The inclusion criteria for liver transplant candidates are presence of end-stage disease, limited life expectancy due to liver dysfunction, no therapy other than transplantation offers liver function improvement or extension of life and expected compliance with medical regimens. Beyond the physical criteria, the patient needs solid support systems prior to and during the surgery and a commitment to post transplant treatment regimes, according to Vanderbilt University Medical School.
Cirrhosis (scarring of the liver) is the most common reason for liver transplants. Other common reasons for transplants include chronic hepatitis B and C, bile duct and genetic diseases and primary liver cancer, according to American Liver Foundation. Liver transplants require that the donor's body size and blood type match that of the transplant recipient. Doctors perform more than 6,000 liver transplants each year in the United States. The surgery lasts between four and 12 hours; patients stay in the hospital for up to three weeks after surgery.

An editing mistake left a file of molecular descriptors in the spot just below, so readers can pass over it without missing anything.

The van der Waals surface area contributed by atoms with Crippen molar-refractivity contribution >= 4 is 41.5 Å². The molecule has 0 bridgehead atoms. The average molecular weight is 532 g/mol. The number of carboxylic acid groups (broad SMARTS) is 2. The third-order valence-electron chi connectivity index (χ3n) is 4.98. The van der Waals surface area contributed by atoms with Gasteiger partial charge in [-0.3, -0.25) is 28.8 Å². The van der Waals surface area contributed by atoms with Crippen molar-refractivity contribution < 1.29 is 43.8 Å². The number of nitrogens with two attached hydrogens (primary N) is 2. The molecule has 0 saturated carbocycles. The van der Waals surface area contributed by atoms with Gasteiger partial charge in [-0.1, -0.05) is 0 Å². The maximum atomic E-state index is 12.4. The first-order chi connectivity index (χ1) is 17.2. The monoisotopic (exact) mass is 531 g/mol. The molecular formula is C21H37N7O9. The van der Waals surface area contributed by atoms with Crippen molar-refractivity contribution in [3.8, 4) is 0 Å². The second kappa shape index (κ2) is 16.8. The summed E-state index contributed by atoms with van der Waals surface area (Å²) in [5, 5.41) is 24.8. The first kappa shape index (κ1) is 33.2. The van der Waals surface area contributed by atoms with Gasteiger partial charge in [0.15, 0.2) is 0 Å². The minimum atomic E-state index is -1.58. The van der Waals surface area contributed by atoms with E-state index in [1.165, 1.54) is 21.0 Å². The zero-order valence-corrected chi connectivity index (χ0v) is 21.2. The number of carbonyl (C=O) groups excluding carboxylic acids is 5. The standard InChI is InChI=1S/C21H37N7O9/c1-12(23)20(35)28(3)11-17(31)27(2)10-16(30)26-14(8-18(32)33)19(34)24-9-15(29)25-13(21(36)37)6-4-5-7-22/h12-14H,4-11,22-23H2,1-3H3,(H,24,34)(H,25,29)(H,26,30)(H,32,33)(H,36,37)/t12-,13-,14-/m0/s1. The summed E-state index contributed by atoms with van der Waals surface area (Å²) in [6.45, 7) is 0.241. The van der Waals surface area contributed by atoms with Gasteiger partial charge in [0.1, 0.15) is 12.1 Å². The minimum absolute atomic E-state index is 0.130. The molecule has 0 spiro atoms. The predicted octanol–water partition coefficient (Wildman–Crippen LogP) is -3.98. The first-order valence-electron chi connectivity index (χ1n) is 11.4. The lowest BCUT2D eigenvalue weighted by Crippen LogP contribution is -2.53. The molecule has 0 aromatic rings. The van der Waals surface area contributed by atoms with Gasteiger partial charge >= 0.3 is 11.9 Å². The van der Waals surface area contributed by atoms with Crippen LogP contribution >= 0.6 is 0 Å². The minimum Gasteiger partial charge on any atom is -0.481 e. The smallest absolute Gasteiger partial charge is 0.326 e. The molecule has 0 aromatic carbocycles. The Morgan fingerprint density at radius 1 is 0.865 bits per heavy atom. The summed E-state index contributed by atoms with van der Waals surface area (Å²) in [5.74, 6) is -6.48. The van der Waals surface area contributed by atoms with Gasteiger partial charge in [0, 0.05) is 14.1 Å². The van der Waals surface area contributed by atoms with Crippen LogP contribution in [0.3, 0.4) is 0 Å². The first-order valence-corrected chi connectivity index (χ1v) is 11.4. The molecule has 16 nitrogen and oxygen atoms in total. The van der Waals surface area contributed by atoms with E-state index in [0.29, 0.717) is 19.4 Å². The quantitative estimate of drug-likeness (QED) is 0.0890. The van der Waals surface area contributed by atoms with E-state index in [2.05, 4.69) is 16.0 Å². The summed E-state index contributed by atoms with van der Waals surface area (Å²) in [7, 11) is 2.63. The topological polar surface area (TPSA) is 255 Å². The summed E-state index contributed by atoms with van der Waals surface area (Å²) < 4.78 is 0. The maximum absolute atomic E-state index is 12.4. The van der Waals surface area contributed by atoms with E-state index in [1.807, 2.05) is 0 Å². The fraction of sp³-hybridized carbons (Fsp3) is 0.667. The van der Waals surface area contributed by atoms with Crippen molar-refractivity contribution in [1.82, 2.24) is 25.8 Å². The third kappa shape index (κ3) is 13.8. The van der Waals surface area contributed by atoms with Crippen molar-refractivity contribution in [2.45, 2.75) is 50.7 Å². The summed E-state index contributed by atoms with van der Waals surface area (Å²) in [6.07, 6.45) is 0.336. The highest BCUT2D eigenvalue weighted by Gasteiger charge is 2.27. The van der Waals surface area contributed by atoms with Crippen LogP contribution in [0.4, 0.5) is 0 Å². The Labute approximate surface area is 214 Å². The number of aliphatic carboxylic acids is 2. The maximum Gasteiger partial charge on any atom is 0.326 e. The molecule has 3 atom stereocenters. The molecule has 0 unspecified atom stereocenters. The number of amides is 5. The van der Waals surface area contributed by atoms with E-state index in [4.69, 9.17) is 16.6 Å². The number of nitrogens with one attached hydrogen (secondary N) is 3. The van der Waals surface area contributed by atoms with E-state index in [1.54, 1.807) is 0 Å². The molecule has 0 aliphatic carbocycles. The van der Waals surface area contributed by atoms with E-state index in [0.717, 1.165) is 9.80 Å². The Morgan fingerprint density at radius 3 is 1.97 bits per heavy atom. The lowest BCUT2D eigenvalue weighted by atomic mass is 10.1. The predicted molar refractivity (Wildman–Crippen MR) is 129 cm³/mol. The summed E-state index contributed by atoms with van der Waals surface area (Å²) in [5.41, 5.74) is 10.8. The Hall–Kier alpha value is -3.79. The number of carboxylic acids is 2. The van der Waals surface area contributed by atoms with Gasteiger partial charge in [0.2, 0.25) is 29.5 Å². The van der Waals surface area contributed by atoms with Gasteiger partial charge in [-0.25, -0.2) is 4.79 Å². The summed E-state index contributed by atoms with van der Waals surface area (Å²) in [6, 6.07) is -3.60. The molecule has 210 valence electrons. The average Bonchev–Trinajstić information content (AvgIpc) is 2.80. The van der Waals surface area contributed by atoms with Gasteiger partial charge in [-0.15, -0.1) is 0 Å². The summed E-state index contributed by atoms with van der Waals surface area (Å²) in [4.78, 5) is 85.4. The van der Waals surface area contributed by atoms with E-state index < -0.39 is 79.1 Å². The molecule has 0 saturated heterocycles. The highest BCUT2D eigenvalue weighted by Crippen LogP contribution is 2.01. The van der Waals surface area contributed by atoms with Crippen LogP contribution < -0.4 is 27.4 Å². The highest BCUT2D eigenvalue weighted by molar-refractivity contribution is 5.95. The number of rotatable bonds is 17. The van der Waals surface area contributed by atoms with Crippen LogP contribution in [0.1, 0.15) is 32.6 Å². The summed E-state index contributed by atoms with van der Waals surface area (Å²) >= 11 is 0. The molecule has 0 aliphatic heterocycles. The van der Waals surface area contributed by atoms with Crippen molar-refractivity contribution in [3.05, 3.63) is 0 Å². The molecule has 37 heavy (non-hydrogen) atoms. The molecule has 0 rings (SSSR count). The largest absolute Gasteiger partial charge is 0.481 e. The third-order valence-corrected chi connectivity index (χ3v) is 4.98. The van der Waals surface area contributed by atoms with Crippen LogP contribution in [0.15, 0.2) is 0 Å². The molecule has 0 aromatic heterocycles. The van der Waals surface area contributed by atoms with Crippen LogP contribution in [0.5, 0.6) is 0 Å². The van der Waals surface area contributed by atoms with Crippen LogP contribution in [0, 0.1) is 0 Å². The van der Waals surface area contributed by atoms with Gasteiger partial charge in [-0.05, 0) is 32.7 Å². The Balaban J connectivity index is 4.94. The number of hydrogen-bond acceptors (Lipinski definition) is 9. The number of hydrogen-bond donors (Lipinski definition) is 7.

Livers are donated by living and nonliving donors. Living donors donate a part of their livers. The donated part and the remaining part of the donor’s liver grow to the size the body needs in weeks. Most donated livers come from people who recently died and had no liver injury, according to American Liver Foundation.